Some scientists think extreme weather events connected to climate change
Recent heavy rains in Texas and the deadly heat wave in India are indicators that climate change, brought on by increased greenhouse gases in the atmosphere, is most likely enhancing the effects of these extreme weather events, according to climatologist Jim White, director of CU-Boulder's Institute of Arctic and Alpine Research.
"There is so much additional greenhouse gases in the atmosphere today that our climate we know is modified by greenhouse gases – by the additional energy that comes from that," White said. "The heat wave in India is quite consistent with what we expect to see in the future. Heat waves, in general, we expect to increase, not only in areas like India, but we expect them to increase in the United States as well."
According to a new study by Swiss researchers published in Nature Climate Change, extreme weather events world-wide are increasing with regularity, indicators that these events are becoming part of the Earth's over-all climate pattern.
But, White says, it's one thing to know these extreme weather events will happen in the future but predicting when and where they will happen is something we can't do.
"We can generally say that we expect more precipitation in a warmer world because the atmosphere just holds more moisture," he said. "That's not terribly comforting, however, because where it rains is really important. Because if it's raining out over the ocean that doesn't do us any good. And so predicting where it rains is not an easy thing to do. What we do think is going to happen is as the atmosphere warms up we'll get more rain per event. So convective storms - thunderstorms – we expect to get stronger."
There are other aspects of climate change that White says are up for debate. One is the increase of cutoff lows – a weather event similar to what happened in Colorado in 2013, that caused widespread flooding along the Front Range.
"There are other aspects of climate and weather that we argue about having to do with slower moving storms - more of what we call 'cutoff lows' where you have a low pressure system that is cut off from the jet stream," White said. "It just idles and continues to dump rain or snow in one location. Features like that we argue about but we do expect features like that to increase in the future."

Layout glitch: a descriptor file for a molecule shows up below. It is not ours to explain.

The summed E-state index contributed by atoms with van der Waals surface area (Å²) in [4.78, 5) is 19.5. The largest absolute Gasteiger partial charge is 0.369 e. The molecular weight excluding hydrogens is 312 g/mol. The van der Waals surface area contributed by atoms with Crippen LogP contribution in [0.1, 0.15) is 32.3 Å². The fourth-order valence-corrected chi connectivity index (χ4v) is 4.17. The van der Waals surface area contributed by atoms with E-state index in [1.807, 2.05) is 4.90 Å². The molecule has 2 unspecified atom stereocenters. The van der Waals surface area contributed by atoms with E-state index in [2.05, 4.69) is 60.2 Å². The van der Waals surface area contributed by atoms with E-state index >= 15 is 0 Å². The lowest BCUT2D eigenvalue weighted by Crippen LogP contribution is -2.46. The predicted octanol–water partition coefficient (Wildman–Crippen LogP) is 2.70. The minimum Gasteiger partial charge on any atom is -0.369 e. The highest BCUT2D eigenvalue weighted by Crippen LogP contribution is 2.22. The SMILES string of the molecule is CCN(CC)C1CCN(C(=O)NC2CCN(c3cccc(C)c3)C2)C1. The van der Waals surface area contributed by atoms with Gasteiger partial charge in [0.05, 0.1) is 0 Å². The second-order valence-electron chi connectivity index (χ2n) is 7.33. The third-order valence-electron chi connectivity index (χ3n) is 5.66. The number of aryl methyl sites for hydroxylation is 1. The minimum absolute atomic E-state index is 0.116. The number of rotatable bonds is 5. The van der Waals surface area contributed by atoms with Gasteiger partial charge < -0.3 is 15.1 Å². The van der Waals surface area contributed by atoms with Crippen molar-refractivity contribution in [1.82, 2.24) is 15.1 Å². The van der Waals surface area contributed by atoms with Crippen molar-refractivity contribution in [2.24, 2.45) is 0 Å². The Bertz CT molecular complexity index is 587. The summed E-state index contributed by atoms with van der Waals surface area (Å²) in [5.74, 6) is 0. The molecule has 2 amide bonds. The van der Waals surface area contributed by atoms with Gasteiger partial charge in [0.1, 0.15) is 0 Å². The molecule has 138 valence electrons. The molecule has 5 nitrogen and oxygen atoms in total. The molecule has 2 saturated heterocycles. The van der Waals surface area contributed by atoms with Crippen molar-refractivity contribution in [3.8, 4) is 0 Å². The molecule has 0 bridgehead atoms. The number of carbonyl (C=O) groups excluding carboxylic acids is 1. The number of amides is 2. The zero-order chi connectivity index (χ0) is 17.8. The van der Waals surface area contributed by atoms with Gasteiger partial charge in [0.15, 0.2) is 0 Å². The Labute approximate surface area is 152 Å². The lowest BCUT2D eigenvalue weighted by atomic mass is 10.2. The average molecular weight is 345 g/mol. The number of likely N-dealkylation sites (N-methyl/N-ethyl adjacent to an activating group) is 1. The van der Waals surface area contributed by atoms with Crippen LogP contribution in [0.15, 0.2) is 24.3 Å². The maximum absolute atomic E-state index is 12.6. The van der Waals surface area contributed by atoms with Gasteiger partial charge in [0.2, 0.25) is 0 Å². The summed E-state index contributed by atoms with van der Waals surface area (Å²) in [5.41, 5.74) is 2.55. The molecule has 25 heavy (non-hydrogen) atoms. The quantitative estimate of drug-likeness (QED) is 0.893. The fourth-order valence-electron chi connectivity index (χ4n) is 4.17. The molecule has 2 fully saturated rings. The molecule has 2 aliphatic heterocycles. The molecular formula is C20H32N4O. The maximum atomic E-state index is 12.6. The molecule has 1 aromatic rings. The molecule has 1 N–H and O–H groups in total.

White says right now there are two things happening that can be directly attributed to climate change – rising sea levels caused by melting glaciers and the shrinking arctic ice sheet.
"The Arctic is warming up," he said. "Sea ice in the Arctic is going away. Sea level is rising and that is also quite attributable to a warmer world. And it's very difficult for people to grasp just how dynamic that impact is. So we expect a significant sea level rise over the next several hundred years just from the CO2 we have in the atmosphere today. The amount of sea level rise we expect is something on the order of 10 to 20 meters. So you are talking 30 feet or more."
According to the 2014 National Climate Assessment report by the U.S. Global Change Research Program, the amount of rain or snow falling in the heaviest one percent of storms has risen nearly 20 percent on average in the United States—almost three times the rate of increase in total precipitation between 1958 and 2007. According to the report, the Northeast alone has seen a 74 percent increase in the amount of rain or snow falling in the heaviest storms.